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THE GRAMOPHONE Incorporating V 0 X. THE RA 0 I 0 C RI TIC and B R 0 A 0 CAS T REV JEW

london OllIe.: ,Oa Soho Square London. W.1

Telephone:

Edited by

Gerrard 2136. 2137

Tele"ams:

COMPTON MACKENZIE and CHRISTOPHER STONE Parmaxto. Rath london

Vol. XVI

JANUARY 1939

No. 188

EDITORIAL

THE steady upward tendency over many months in the sale of records is causing a certain amount of perplexity. When at first sales began to go up we were all afraid to say too much about i t in case i t was a mirage of fresh prosperity; but now that this improvement has been steadily maintained i t is worth while asking what is the significance of it. We may recognize that the companies took advantage of the first sign of a change in the situation to follow i t up with an intensive advertising campaign the beneficial results of which are agreeably apparent. I do not believe, however, and I do not fancy that the recording companies believe that advertisement by itself is enough to explain the new state of affairs. I t is a common delusion of the public that advertising will create success. That is only true when the article advertised is from every point of view worth advertising. As a literary critic I could secure with a good notice of a book the attention of the public for that book, but if the book was a bad one or if i t was capable of appealing only to a limited number of. readers my praise of i t could not help i t a thousand copies on its way to best-sellerdom. So with the gramophone record. No amount of intensive advertising could have effected this steady improvement in the sales of records unless there had been a predisposition on the part of the .public to buy records again. All that advertising could do was to take advantage of that predisposition and prod i t into more active expression.

I believe that there are several contributory causes to this encouraging-I will not yet say boom-but let us say to this clearly audible pop in the sales of records. Some of those causes I believe I know, but I shall not mention them because I am anxious to obtain the opinions of our readers all over the world, and so I propose to award a prize for the best essay of not more than 800 words on "Why records are selling better and better." There is no reason to take up 800 words if a competitor can say what he has to say in 200. I shall judge the essays personally, but I shall not rely entirely on my ·own judgment. I shall ask the recording companies to nominate a co-judge with myself, because I want this competition to have a practical value. The prize will be five guineas' worth of records, and there will be two consolation prizes of one guinea's worth each. Furthermore, we will award a I2 in. record to every original single explanation suggested, that is to say, for every sensible explanation which is not found in any other competitor's essay.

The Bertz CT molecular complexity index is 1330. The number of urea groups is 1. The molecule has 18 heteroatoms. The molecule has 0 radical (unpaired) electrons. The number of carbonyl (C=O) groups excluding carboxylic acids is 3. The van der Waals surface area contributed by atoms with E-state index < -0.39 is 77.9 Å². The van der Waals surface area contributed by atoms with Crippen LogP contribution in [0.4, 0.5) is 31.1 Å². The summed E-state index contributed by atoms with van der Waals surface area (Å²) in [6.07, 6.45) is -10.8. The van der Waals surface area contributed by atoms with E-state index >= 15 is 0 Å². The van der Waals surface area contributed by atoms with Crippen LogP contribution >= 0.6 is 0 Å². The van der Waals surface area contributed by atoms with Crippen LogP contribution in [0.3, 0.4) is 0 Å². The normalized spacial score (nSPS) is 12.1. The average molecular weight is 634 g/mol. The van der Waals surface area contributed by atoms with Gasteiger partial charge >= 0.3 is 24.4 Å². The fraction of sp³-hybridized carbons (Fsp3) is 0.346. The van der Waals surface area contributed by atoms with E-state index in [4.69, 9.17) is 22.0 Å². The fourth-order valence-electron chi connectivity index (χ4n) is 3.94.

Entries should reach this office not later than April 5th, I939, and should be marked" Excelsior" on the outside of the envelopes.

The coupon which will be found on page xviii. must accompany each entry.

I regard this as an extremely important competition, and I do hope that readers whatever their l i terary abilities will have a shot at it. There is no reader of the paper who might not win two or three records by spotting causes other competitors have failed to note. I hope that dealers will not stand aside and, as I suppose that offers of records to a dealer are sending coals to Newcastle, or in the more picturesque Greek phrase, olives to Athens, I will send a signed copy of one of my books for every original suggestion from a dealer. I do hope that readers will help us in this enquiry. On several occasions in the past I have made a special appeal to which I have always received a generous response.

To everybody-readers, contributors, staff, and advertisers of TaE GRAMOPHONE- I wish for the fifteenth time a very happy and a very fortunate and a very prosperous New Year.

COMPTON MACKENZIE.